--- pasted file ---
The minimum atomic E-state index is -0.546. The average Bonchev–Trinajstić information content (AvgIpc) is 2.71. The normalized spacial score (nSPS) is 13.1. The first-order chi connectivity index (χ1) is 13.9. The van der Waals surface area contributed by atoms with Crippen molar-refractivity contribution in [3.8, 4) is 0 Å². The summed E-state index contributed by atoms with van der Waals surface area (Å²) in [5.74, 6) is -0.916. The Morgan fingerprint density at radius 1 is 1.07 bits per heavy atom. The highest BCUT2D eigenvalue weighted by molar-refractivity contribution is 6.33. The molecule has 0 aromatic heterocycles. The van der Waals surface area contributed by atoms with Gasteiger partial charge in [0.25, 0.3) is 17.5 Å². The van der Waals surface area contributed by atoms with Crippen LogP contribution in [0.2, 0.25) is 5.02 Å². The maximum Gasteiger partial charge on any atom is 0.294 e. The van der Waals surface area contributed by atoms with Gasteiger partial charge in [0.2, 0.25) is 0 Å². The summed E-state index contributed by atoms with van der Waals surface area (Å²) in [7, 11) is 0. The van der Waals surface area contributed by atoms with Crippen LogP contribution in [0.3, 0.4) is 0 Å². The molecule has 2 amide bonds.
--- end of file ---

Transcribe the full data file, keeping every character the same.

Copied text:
The minimum atomic E-state index is -0.546. The average Bonchev–Trinajstić information content (AvgIpc) is 2.71. The normalized spacial score (nSPS) is 13.1. The first-order chi connectivity index (χ1) is 13.9. The van der Waals surface area contributed by atoms with Crippen molar-refractivity contribution in [3.8, 4) is 0 Å². The summed E-state index contributed by atoms with van der Waals surface area (Å²) in [5.74, 6) is -0.916. The Morgan fingerprint density at radius 1 is 1.07 bits per heavy atom. The highest BCUT2D eigenvalue weighted by molar-refractivity contribution is 6.33. The molecule has 0 aromatic heterocycles. The van der Waals surface area contributed by atoms with Gasteiger partial charge in [0.25, 0.3) is 17.5 Å². The van der Waals surface area contributed by atoms with Crippen LogP contribution in [0.2, 0.25) is 5.02 Å². The maximum Gasteiger partial charge on any atom is 0.294 e. The van der Waals surface area contributed by atoms with Gasteiger partial charge in [0.2, 0.25) is 0 Å². The summed E-state index contributed by atoms with van der Waals surface area (Å²) in [7, 11) is 0. The van der Waals surface area contributed by atoms with Crippen LogP contribution in [0.3, 0.4) is 0 Å². The molecule has 2 amide bonds.